But there was another side to the thing, and Mary felt bound to present it.

"But, you know, Mr. Jasper," she said, "when many violins play together, each taking a part in relation to all the rest, a much grander music is the result than any single instrument could produce."

"I've heard tell of such things, miss, but I've never heard them." He had never been to concert or oratorio, any more than the play.

"Then you shall hear them," said Mary, her heart filling with delight at the thought. "--But what if there should be some way in which the prayers of all souls may blend like many violins? We are all brothers and sisters, you know--and what if the gathering together in church be one way of making up a concert of souls?-- Imagine one mighty prayer, made up of all the desires of all the hearts God ever made, breaking like a huge wave against the foot of his throne!"

"There would be some force in a wave like that, miss!" said Joseph. "But answer me one question: Ain't it Christ that teaches men to pray?"

"Surely," answered Mary. "He taught them with his mouth when he was on the earth; and now he teaches them with his mind."

"Then, miss, I will tell you why it seems to me that churches can't be the places to tune the fiddles for that kind of consort --and that's just why I more than don't care to go into one of them: I never heard a sermon that didn't seem to be taking my Christ from me, and burying him where I should never find him any more. For the somebody the clergy talk about is not only nowise like my Christ, but nowise like a live man at all. It always seemed to me more like a guy they had dressed up and called by his name than the man I read about in my mother's big Testament."

"How my father would have delighted in this man!" said Mary to herself.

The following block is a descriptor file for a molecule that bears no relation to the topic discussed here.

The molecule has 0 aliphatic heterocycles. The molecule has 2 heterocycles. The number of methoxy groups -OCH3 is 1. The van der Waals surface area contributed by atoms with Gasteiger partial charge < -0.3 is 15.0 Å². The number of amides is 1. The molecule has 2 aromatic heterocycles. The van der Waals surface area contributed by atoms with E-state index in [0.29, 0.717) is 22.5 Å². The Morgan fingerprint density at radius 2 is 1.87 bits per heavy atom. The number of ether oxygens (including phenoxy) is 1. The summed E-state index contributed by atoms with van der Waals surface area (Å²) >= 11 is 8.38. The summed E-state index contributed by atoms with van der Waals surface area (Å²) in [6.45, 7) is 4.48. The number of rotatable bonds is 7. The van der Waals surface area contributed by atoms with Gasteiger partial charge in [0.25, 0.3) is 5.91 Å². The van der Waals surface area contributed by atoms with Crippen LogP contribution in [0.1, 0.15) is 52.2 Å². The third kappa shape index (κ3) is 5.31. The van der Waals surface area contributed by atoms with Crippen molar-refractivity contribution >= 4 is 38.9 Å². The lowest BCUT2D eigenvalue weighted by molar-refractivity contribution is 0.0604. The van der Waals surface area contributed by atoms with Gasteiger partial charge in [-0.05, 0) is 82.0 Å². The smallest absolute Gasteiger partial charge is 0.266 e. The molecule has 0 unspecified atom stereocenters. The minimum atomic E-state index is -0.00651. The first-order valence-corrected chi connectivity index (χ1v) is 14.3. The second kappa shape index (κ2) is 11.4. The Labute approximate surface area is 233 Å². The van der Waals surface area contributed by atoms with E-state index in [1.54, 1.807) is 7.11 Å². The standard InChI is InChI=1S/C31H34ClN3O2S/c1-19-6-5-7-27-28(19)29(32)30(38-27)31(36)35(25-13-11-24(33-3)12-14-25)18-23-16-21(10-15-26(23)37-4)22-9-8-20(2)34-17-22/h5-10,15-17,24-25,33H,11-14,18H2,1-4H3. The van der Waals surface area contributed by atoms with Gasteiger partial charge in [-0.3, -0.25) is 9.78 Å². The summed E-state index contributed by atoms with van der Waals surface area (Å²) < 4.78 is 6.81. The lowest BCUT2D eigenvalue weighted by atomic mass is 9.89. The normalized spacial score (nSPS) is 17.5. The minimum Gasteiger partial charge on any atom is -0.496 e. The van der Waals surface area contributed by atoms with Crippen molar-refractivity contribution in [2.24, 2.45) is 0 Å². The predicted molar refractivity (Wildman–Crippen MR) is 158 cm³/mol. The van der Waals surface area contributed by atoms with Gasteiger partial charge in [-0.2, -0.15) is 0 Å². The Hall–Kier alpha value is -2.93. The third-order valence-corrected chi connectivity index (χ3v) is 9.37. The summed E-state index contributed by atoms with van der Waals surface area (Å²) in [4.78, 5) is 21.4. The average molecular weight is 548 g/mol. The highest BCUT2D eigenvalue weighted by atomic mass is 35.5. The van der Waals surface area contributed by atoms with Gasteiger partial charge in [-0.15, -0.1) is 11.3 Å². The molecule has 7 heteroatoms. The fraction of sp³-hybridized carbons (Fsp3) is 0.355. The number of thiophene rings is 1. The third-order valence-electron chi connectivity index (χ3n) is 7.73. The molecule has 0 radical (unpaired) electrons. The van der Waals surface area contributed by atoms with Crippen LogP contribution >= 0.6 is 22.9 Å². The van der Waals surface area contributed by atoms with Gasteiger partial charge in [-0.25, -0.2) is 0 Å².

"You see, miss," Jasper resumed, "I can't help knowing something about these matters, because I was brought up in it all, my father being a local preacher, and a very good man. Perhaps, if I had been as clever as Sister Ann, I might be thinking now just as she does; but it seems to me a man that is born stupid has much to be thankful for: he can't take in things before his heart's ready for believing them, and so they don't get spoiled, like a child's book before he is able to read it. All that I heard when I went with my father to his preachings was to me no more than one of the chapters full of names in the Book of Chronicles-- though I do remember once hearing a Wesleyan clergyman say that he had got great spiritual benefit from those chapters. I wasn't even frightened at the awful things my father said about hell, and the certainty of our going there if we didn't lay hold upon the Saviour; for, all the time, he showed but such a ghost or cloud of a man that he called the Saviour as it wasn't possible to lay hold upon. Not that I reasoned about it that way then; I only felt no interest in the affair; and my conscience said nothing about it. But after my father and mother were gone, and I was at work away from all my old friends--well, I needn't trouble you with what it was that set me a-thinking--it was only a great disappointment, such as I suppose most young fellows have to go through--I shouldn't wonder," he added with a smile, "if that was what you ladies are sent into this world for--to take the conceit out of the likes of us, and give us something to think about. What came of it was, that I began to read my mother's big Testament in earnest, and then my conscience began to speak. Here was a man that said he was God's son, and sent by him to look after us, and we must do what he told us or we should never be able to see our Father in heaven! That's what I made out of it, miss. And my conscience said to me, that I must do as he said, seeing he had taken all that trouble, and come down to look after us. If he spoke the truth, and nobody could listen to him without being sure of that, there was nothing left but just to do the thing he said. So I set about getting a hold of anything he did say, and trying to do it. And then it was that I first began to be able to play on the fiddle, though I had been muddling away at it for a long time before. I knew I could play then, because I understood what it said to me, and got help out of it. I don't really mean that, you know, miss; for I know well enough that the fiddle in itself is nothing, and nothing is anything but the way God takes to teach us. And that's how I came to know you, miss."